Chad Griffin at HRC National Dinner
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Jade Foster The Revival, Tagg Magazine
Jade Foster The Revival, Tagg Magazine

Jade Foster is the organizer behind The Revival (Photo by Sondai Expressions)

Four years ago, five friends and Poets piled into Jade Foster’s truck and hit the road for what would be the first of four tours that grew in scope, scale, and mission. What started as a intimate living room, non-slam, and non-academic gathering of poetic queer awesomeness has morphed into sold out venues where hundreds of women are fed and their spirits immersed into the raw and eclectic tribe of wordsmiths and performers. Yet, the energy of the early gatherings has never left.

Foster, the curator and founder of Revival, shared her joys of past tours and anticipation for the upcoming and final, nine city adventure. Foster invites people to experience the connection, love, and outpouring of queer bliss that is Queen Sheba, Natasha T. Miller, Be Steady, and D.C. feature poet Nikky Finney.

This is now your fourth Revival, how has it morphed over the years to become what it is now?
Jade: It started because I was creating a space to exist as a non-academic poet and a non-slam poet. Five of us piled into my Hyundai truck, hit the road, and went from living room to living room. But since then it’s evolved into something bigger than myself. Shows with hundreds of folks in attendance, a rented car, okay!? But I’m sorry, your question was “how” has it evolved, and I think that was through my own persistence, and the love and input and the willingness of our audience to sustain it, to show up, and the ones in my circle who say, “Good job, Jade”.

Poetry is always an expression of the soul. As the founder of this tour, how does this tour express your soul?
Jade: My soul? My passion? I know one of my callings this life around is to help empower folks through cooperative economics. Nothing feels better to me than seeing a bunch of folks giving to each other. I should have come of age in the 90s when everything was “buy black”. But fundraising for the arts and creating pockets that affirm our loving and our stories, is a part of who I am.

Tell me of your experience of having to wear both your “artist” hat and your “business hat”.
Jade:  (laughs) Great segway, Michelle! Wow. Being a poet is intangible, and not going anywhere, ever. The first tour, five years ago, I hosted and produced—and I will never make that move again. It’s too much to be clever, cute, reciting poems, and be polite, organized, and driving everywhere. So that’s that.

Tell me of your best memory of your past tours.
Jade: That one-time everybody on the road was beefing with one person in the car, and we had to have a troupe sit down. I had to make it clear that anyone and everyone can go, and the show will continue. The work we had to do was clear.

That one time Be Steady made everybody cry. And all the times after that.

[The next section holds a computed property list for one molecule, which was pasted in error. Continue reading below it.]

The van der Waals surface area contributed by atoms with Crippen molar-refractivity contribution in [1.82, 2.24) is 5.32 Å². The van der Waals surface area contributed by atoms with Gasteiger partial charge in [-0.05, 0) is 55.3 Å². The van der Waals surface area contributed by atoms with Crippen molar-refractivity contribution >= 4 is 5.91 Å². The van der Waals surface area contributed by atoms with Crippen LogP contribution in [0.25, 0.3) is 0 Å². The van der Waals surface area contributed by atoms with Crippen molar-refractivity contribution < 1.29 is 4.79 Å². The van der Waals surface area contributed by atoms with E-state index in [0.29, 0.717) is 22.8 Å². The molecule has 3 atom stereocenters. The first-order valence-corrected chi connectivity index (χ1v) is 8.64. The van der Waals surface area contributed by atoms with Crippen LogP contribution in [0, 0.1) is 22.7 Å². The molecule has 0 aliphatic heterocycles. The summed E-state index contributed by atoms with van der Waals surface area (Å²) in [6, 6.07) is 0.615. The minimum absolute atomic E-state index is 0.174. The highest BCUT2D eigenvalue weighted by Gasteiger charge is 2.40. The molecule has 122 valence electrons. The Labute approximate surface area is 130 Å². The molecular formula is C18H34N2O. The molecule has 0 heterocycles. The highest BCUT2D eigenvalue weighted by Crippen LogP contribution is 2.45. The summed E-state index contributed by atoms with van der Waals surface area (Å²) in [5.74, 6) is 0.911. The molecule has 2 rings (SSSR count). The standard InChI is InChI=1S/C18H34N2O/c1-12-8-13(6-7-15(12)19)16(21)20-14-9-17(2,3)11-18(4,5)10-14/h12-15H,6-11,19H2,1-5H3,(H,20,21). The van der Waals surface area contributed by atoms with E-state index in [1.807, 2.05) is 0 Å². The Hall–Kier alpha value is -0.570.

Oh! So many moments before we even hit the road, like when someone donates, or when another person donates. Or when another person donates. Few people understand that the arts business model relies on donations. Otherwise we have to sell ads or charge $50 a ticket. And then what?

What are your expectations for this tour?
Jade: No expectations. Prayed up for sold out houses, safe travels, and for the patience and commitment to see through any trouble.

What can a guest expect on this tour?
Excellence, as usual. Sex. Sweat. Rhyme. Beauty. Art. Language. [It’s] a way to name themselves and their experiences. [They’ll see] women they have never seen before in the audience. To snap, to jump, to stomp, to shout, and to buy like three books from every person reading. To walk out saying, “Wow, I never imagined” or “Damn, that was the last one?”

Your D.C.  feature poet is Nikky Finney. Why was she chosen and how does she fit into the vision of the tour?
Jade: I invited Nikky to feature in 2012 and she was unavailable. So, this year I asked her first. I first heard her at Fire and Ink Black Gay Writers Conference. She was phenomenal. I respect her work, her skill, and the fact that she’s a gracious award-winning poet who has really made the voice of black women heard in American letters.

Nine cities, 12 days, how will you all nurture each other and maintain self-care? 
Jade:  We have a few off days. We are trying to schedule a spa castle day in Atlanta (laughs). Our road manager Eli really prioritizes self-care. She doesn’t like fast food stops. She wants coconut water in the car at all times. We’re also women, so we lean on each other. We nap with each other, share snacks, and call our lovers. As a producer there’s a balance of checking in with folks and charging ahead. Self-care is extremely important. We have been late to a show or two before, simply because we absolutely had to rest. This year the first half of the tour is nonstop, but we’ve been sure to schedule enough rest.

You end your tour here in D.C. Tell us how you will bring it home. 
Nikky Finney. Enough said.


The Revival Tour comes to D.C. on November 1 at 7 p.m. at the Human Rights Campaign located at 1640 Rhode Island Ave NW, Washington, D.C. In true revival legacy, gather some friends, pile in a car, and make your way to get bathed in the light of this final tour. For more information and to purchase tickets visit,